Depending on the severity of the condition, your vet may recommend surgery.
If only one or two distachiae are present, the surgeon may remove the eyelid’s affected portion.
If multiple distichiae are present, the surgeon may use:
- Cryosurgery (freezing)
- Or a laser to destroy the follicles.
Bulldogs are often born with normal hips, but their genetic makeup causes the soft tissue around their joints to develop abnormally.
Hip dysplasia’s primary cause is abnormal joint structure and laxity of connective tissue muscles and ligaments that typically support the dog’s hip joints.
As the disease progresses, the hip and ball joint’s articular surfaces lose proper contact with each other—this separation within the joint changes the articular surfaces’ size and shape.
When the socket and ball fit irregularly, they begin to rub and grind instead of moving smoothly.
This condition may result in joint deterioration over time and eventual loss of joint function.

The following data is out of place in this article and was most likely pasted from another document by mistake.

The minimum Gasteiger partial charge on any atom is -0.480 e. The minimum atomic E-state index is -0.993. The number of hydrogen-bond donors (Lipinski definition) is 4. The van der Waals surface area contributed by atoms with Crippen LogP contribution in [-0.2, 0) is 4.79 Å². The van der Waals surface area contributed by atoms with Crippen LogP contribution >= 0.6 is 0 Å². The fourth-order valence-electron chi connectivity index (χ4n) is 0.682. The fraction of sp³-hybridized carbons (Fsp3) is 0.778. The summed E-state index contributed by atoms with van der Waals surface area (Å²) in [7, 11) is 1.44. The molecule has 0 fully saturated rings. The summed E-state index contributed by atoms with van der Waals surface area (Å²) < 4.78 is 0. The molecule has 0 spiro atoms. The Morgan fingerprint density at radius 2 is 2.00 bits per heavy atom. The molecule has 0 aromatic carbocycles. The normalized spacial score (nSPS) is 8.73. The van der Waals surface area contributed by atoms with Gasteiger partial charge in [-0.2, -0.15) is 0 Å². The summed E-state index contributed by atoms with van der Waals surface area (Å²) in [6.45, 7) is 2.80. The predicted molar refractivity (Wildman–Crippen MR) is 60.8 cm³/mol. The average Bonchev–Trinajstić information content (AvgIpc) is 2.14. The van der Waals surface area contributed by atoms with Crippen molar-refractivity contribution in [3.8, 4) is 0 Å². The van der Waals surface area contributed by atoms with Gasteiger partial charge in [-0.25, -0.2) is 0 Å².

Although this is a genetic condition, certain behaviors may magnify the genetic predisposition, such as:
- Excessive weight
- Improper exercise.
Hip dysplasia is often painful, and your dog will exhibit various symptoms if they have this condition.
Dogs as young as four months old may exhibit hip dysplasia symptoms. In contrast, others develop the condition later in their lives as they age.
The symptoms vary according to the severity of the disease and the length of the condition. These symptoms include:
- Decreased activity levels
- Reluctance to run or climb stairs’
- Difficulty getting up from a lying position
- Decreased range of motion
- Bunny hopping or limping behaviors
- Narrowed hind leg stance
- Hind leg lameness